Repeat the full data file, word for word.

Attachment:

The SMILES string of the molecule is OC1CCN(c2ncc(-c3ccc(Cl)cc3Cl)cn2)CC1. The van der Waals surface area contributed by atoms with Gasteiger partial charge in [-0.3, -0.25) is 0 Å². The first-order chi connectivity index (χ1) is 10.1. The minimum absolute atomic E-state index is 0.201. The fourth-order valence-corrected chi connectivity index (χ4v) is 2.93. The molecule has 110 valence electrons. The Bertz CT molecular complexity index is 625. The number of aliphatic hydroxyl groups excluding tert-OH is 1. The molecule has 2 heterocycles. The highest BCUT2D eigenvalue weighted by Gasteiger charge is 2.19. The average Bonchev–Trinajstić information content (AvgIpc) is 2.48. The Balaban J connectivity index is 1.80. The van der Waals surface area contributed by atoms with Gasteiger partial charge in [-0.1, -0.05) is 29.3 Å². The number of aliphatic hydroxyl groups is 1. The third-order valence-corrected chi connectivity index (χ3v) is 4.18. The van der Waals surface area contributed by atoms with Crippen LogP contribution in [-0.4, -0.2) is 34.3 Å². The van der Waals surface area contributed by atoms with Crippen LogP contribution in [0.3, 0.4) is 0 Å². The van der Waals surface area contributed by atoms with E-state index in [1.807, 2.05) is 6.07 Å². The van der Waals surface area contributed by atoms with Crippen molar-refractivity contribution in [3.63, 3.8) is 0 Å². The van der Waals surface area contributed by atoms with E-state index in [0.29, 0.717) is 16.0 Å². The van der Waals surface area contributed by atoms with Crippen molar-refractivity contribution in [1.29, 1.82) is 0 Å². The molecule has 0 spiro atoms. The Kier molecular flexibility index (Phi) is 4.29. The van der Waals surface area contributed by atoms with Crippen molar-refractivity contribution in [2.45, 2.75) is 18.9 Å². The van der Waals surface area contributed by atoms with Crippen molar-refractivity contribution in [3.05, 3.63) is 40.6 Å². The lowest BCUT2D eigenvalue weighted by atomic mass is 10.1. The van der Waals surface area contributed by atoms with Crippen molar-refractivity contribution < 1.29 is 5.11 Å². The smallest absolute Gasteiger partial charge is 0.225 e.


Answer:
The SMILES string of the molecule is OC1CCN(c2ncc(-c3ccc(Cl)cc3Cl)cn2)CC1. The van der Waals surface area contributed by atoms with Gasteiger partial charge in [-0.3, -0.25) is 0 Å². The first-order chi connectivity index (χ1) is 10.1. The minimum absolute atomic E-state index is 0.201. The fourth-order valence-corrected chi connectivity index (χ4v) is 2.93. The molecule has 110 valence electrons. The Bertz CT molecular complexity index is 625. The number of aliphatic hydroxyl groups excluding tert-OH is 1. The molecule has 2 heterocycles. The highest BCUT2D eigenvalue weighted by Gasteiger charge is 2.19. The average Bonchev–Trinajstić information content (AvgIpc) is 2.48. The Balaban J connectivity index is 1.80. The van der Waals surface area contributed by atoms with Gasteiger partial charge in [-0.1, -0.05) is 29.3 Å². The number of aliphatic hydroxyl groups is 1. The third-order valence-corrected chi connectivity index (χ3v) is 4.18. The van der Waals surface area contributed by atoms with Crippen LogP contribution in [-0.4, -0.2) is 34.3 Å². The van der Waals surface area contributed by atoms with Crippen LogP contribution in [0.3, 0.4) is 0 Å². The van der Waals surface area contributed by atoms with E-state index in [1.807, 2.05) is 6.07 Å². The van der Waals surface area contributed by atoms with Crippen molar-refractivity contribution in [3.63, 3.8) is 0 Å². The van der Waals surface area contributed by atoms with E-state index in [0.29, 0.717) is 16.0 Å². The van der Waals surface area contributed by atoms with Crippen molar-refractivity contribution in [1.29, 1.82) is 0 Å². The molecule has 0 spiro atoms. The Kier molecular flexibility index (Phi) is 4.29. The van der Waals surface area contributed by atoms with Crippen molar-refractivity contribution in [2.45, 2.75) is 18.9 Å². The van der Waals surface area contributed by atoms with Crippen molar-refractivity contribution in [3.05, 3.63) is 40.6 Å². The lowest BCUT2D eigenvalue weighted by atomic mass is 10.1. The van der Waals surface area contributed by atoms with Crippen molar-refractivity contribution < 1.29 is 5.11 Å². The smallest absolute Gasteiger partial charge is 0.225 e.